The information below is based on the Report of the Secretary-General to the Security Council (A/69/926–S/2015/409) issued on 5 June 2015.

Pakistan continued to face significant security challenges, posed in particular by armed groups and extremist groups, with schools being particularly targeted. Hundreds of civilians were killed or injured in dozens of attacks. In response, the Government launched a major offensive in North Waziristan in June to reduce the capacity of armed groups to strike within the country. In one of the most alarming incidents of the reporting period, on 16 December, nine gunmen stormed the Army Public School in Peshawar, firing on pupils and staff indiscriminately, and utilizing improvised explosive devices and hand grenades to maximize casualties. At least 132 boys, as young as 8 years of age, and several teachers and other staff members were killed. At least 133 persons were injured, the vast majority of them children. The Tehrik-i-Taliban Pakistan (TTP) claimed responsibility for the assault, stating that it was an act of revenge for the ongoing offensive in North Waziristan.

Although exact figures of child casualties were not always available, sectarian violence and hundreds of indiscriminate attacks, including by improvised explosive devices and suicide bombers, continued to affect children in several areas, with Baluchistan and Khyber Pakhtunkhwa Provinces most affected. In February, for example, in Peshawar, a suicide bomb in the crowded Koocha Risaldar area near Qissa Khawani bazaar reportedly killed 10 persons, the majority of whom were women and children, and injured 48 others.

Armed groups continued to regularly attack educational institutions. At least 40 secular schools were reportedly attacked, mainly in Khyber Pakhtunkhwa province, the Federally Administered Tribal Areas and in Balochistan Province. In January, for example, a suicide bomber reportedly blew himself up outside the gates of a school in Hangu, Khyber Pakhtunkhwa province, killing a 14-year-old boy who was trying to prevent the attacker from entering the school. In February, an improvised explosive device exploded outside school gates in Karak, Khyber Pakhtunkhwa Province, reportedly injuring 13 children and the school principal. In the wake of the December 16 attack on the Army Public School in Peshawar, all educational institutions across Pakistan were closed for a period of three to four weeks, thereby disrupting education.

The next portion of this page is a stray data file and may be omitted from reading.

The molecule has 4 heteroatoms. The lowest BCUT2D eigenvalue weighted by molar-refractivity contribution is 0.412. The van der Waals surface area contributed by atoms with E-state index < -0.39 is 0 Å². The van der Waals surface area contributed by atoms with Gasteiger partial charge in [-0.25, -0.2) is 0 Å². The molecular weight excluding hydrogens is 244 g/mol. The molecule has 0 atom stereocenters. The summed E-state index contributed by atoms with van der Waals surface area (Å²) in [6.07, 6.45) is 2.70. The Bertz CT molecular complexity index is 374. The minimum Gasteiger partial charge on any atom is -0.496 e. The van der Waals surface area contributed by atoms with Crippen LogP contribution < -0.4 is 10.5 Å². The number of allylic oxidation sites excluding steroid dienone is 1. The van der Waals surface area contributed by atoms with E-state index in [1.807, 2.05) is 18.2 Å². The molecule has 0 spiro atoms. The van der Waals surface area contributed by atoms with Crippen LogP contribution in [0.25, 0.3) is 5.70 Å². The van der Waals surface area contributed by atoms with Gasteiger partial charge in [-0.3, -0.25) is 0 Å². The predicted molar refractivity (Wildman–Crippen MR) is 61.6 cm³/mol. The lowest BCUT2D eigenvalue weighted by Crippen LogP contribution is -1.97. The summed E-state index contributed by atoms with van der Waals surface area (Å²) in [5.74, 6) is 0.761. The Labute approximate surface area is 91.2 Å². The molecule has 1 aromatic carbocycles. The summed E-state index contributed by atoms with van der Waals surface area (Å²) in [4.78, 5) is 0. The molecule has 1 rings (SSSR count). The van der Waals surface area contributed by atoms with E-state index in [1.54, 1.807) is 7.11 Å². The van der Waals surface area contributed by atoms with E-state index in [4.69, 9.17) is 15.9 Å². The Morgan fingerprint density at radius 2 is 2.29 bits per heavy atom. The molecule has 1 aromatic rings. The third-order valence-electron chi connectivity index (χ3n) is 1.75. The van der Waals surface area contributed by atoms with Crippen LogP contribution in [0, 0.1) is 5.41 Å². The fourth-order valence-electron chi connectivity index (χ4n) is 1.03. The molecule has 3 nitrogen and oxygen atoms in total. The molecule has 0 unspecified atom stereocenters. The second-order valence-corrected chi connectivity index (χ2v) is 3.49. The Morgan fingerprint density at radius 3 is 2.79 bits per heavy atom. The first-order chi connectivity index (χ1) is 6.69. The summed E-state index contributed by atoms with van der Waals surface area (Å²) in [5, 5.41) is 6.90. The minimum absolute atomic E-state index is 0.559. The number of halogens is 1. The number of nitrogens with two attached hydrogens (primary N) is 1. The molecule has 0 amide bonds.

Attacks on polio workers by TTP-affiliated and other armed elements continued unabated in 2014, resulting in the killing of at least nine such workers and several police and security personnel providing escorts for the conduct of polio campaigns. For example, in January, three persons were reportedly killed and two others injured by four armed elements in Karachi. In Balochistan, on 26 November, four polio workers, including three women, were reportedly shot dead and three other members of the polio vaccination team were wounded by two gunmen on a motorcycle. On 9 December, in Faisalabad, Punjab, a schoolteacher volunteering in a polio vaccination campaign was reportedly shot by armed elements on a motorcycle. The Taliban splinter faction Jundullah claimed responsibility for the attack.

Interaction on child protection between the United Nations and the Pakistani authorities continued throughout 2014. For example, with United Nations support, the Government of Gilgit-Baltistan approved a comparatively substantial budgetary allocation for the establishment of child protection services. One area of concern is the reports of detention of children for alleged association with armed groups a nd on national security charges. In January 2015, the Parliament of Pakistan passed a constitutional amendment on the establishment of military courts for a duration of 24 months, wherein civilian suspects accused of acts of terrorism will be tried. Military courts are inappropriate forums for hearing cases involving children since they do not fully recognize the special status of juveniles in conflict with the law. I urge the Government to ensure that any children arrested for their alleged associated with armed groups or under security charges are treated primarily as victims. In all circumstances children are entitled to benefit from the special status of juvenile in conflict with the law in conformity with international human rights law.